Unlocking the Raiders Defense

It’s no secret that the Oakland Raiders defense the past two weeks has been easier on the eyes since John Pagano was promoted to defensive play calling duties.

The eyes alone suggest that the players are simply playing faster, that they’re flying to the football. We’re seeing multiple instances where multiple defenders are swarming the ball. The numbers don’t show a whole lot of schematic changes, so one has to ask where has this level of play been for the past few months?

Unleashing the pass rush

The Raiders have not been able to generate enough pressure on the quarterback this season. The last two weeks; however, has been a different story. Rather, it’s been the story many of us anticipated this season to look like on the defensive side of the ball.

After getting just 14 sacks through the first 10 games of the year, the Raiders pass rush has exploded for eight sacks in the past two games.

John Pagano was touted as having a number of exotic blitz packages – some of which would be installed these past two weeks. Of the eight sacks though, only one has come when the defense has sent five or more rushers at the quarterback.

In fact, the past two games have seen limited usage and success with blitz packages. Pagano has dialled up a blitz just two percent more than predecessor Ken Norton Jr, and has recorded a pressure on just 36.3% of those snaps (a three percent drop in comparison to Ken Norton).

The big spike in improvement along the pass rush comes down to generating more pressure with the front four, in which the past two games has seen a 9.24% improvement compared to the first 10 games of the season. Denico Autry’s play in particular has spiked the past two weeks. He’s had three sacks and has become Oakland’s top interior pass rusher in terms of productivity, replacing Mario Edwards Jr.

Jack Del Rio has consistently said that pass rush and coverage are connected. So it should be no surprise to see an improvement on the backend, notably the play of Dexter McDonald. After being ranked one of the worst cornerbacks in coverage earlier this year, McDonald has really upped his play the past three games, giving up just the second least amount of yards by CBs playing 50+ snaps in the NFL.

Return of the Slash Bros

The Slash Bros Khalil Mack and Bruce Irvin are well and truly back. After averaging just 6.2 QB pressures between them under Norton, they have more than doubled their production the past two games, averaging 13 QB pressures between them. These pressures have culminated in two sacks for Mack and three for Irvin. Per PFF, Mack and Irvin were the top two edge pass rushers this past week. When the Slash Bros are on song, it hurries up the offense and creates errors, which in turn creates turnovers. Speaking of which…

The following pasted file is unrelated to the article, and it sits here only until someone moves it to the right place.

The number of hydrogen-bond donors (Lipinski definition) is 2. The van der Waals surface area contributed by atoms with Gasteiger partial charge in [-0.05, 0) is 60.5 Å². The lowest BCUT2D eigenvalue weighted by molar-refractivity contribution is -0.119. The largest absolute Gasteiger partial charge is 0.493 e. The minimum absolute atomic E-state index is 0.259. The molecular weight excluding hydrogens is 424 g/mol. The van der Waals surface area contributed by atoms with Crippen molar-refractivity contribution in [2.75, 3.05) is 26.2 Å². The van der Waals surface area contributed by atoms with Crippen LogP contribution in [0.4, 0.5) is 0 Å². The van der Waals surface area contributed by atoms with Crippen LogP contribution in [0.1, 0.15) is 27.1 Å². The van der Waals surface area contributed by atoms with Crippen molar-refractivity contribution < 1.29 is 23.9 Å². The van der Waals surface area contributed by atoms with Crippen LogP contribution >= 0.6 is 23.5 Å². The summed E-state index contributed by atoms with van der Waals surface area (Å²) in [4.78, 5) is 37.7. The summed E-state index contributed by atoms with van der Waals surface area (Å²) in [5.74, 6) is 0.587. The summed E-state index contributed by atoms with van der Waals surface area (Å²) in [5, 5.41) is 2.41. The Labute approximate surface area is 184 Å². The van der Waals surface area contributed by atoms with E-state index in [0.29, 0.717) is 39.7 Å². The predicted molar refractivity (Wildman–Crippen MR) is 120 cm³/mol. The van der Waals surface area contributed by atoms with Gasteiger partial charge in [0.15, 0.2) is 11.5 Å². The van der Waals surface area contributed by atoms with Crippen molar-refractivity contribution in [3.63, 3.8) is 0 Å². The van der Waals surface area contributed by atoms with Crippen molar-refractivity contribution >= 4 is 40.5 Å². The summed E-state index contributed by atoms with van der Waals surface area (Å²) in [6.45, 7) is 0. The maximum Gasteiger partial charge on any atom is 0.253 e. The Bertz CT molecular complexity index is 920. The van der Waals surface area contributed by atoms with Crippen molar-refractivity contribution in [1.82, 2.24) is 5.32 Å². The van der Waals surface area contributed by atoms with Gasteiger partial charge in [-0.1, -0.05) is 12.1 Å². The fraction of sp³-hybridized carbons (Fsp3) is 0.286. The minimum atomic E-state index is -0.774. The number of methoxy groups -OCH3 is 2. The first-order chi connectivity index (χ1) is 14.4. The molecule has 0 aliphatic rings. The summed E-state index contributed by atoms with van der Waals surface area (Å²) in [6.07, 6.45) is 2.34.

Winning the turnover and third down battle

The 2016 Raiders on defense were not very good (putting it nicely), but they had a knack for creating a turnover at the right time, be it a strip sack, a timely pick or a third down stop forcing a punt. Its opportunistic nature made up for numerous long touchdown drives it would give up.

This season, the long touchdown drives have remained, but unfortunately, the turnovers and third down stops have been few and far between. Under Pagano, the numbers in these areas have significantly improved. The past two weeks have seen the Raiders allow just 35.7% of 3rd down opportunities for opposing offenses. By comparison, the only week they kept an offense under 40% 3rd down conversion under Norton this year was in Week 4 at Denver. Getting off the field on third down results in the Raiders offense not only getting better field position but also it gives the offense more drives (and hence opportunities) to score points.

The Raiders are also beginning to generate turnovers. In the past two weeks, they’ve forced three fumbles (recovered two) and had one interception. All three turnovers have occurred when the opposing offense is within 30 yards of paydirt.

Being able to generate turnovers when defending near your end zone minimises the effect that long drives have on the scoreboard. It can be easy to say, but if the Raiders don’t generate those turnovers, the opposition likely get a touchdown (given two turnovers came in ‘goal to go’ situations), and we would be likely turning our attention to the upcoming off-season.

It’s hard to pinpoint any single area that definitively explains the improvements on defense for the Raiders. Whatever it is though, it’s working. Their star players are playing at a higher level than previously and it’s beginning to unlock the potential of a defense that very well could be leaned on for the Raiders to be in the playoffs.

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